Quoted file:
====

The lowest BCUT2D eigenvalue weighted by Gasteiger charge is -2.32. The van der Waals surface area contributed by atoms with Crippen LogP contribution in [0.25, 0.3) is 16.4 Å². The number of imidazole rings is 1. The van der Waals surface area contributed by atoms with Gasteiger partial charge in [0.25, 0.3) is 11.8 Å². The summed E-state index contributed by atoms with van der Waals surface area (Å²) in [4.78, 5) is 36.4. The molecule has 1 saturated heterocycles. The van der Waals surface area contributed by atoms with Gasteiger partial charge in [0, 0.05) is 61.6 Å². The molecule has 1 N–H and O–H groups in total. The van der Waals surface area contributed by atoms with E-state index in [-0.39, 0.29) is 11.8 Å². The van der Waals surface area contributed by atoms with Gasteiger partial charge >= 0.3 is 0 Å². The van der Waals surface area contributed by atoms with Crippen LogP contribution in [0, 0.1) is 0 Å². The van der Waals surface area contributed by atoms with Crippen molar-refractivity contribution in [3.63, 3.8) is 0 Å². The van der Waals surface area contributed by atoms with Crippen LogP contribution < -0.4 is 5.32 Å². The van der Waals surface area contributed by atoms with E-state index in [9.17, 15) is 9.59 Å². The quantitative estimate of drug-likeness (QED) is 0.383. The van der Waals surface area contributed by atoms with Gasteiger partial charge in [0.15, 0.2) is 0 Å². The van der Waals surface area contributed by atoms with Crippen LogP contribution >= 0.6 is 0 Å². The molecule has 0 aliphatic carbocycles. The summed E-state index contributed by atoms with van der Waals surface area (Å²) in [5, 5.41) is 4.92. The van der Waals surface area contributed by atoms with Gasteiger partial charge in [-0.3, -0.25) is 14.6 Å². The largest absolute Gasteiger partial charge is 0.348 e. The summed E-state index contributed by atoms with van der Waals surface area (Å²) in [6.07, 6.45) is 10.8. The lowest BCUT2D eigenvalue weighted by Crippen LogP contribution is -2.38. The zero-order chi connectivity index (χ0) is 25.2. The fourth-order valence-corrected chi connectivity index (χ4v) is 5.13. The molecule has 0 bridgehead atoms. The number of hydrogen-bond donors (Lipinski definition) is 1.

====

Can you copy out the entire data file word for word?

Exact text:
The lowest BCUT2D eigenvalue weighted by Gasteiger charge is -2.32. The van der Waals surface area contributed by atoms with Crippen LogP contribution in [0.25, 0.3) is 16.4 Å². The number of imidazole rings is 1. The van der Waals surface area contributed by atoms with Gasteiger partial charge in [0.25, 0.3) is 11.8 Å². The summed E-state index contributed by atoms with van der Waals surface area (Å²) in [4.78, 5) is 36.4. The molecule has 1 saturated heterocycles. The van der Waals surface area contributed by atoms with Gasteiger partial charge in [0, 0.05) is 61.6 Å². The molecule has 1 N–H and O–H groups in total. The van der Waals surface area contributed by atoms with E-state index in [-0.39, 0.29) is 11.8 Å². The van der Waals surface area contributed by atoms with Gasteiger partial charge >= 0.3 is 0 Å². The van der Waals surface area contributed by atoms with Crippen LogP contribution in [0, 0.1) is 0 Å². The van der Waals surface area contributed by atoms with Crippen molar-refractivity contribution in [3.63, 3.8) is 0 Å². The van der Waals surface area contributed by atoms with Crippen LogP contribution < -0.4 is 5.32 Å². The van der Waals surface area contributed by atoms with E-state index in [9.17, 15) is 9.59 Å². The quantitative estimate of drug-likeness (QED) is 0.383. The van der Waals surface area contributed by atoms with Gasteiger partial charge in [0.15, 0.2) is 0 Å². The van der Waals surface area contributed by atoms with Crippen LogP contribution >= 0.6 is 0 Å². The molecule has 0 aliphatic carbocycles. The summed E-state index contributed by atoms with van der Waals surface area (Å²) in [5, 5.41) is 4.92. The van der Waals surface area contributed by atoms with Gasteiger partial charge in [-0.3, -0.25) is 14.6 Å². The largest absolute Gasteiger partial charge is 0.348 e. The summed E-state index contributed by atoms with van der Waals surface area (Å²) in [6.07, 6.45) is 10.8. The lowest BCUT2D eigenvalue weighted by Crippen LogP contribution is -2.38. The zero-order chi connectivity index (χ0) is 25.2. The fourth-order valence-corrected chi connectivity index (χ4v) is 5.13. The molecule has 0 bridgehead atoms. The number of hydrogen-bond donors (Lipinski definition) is 1.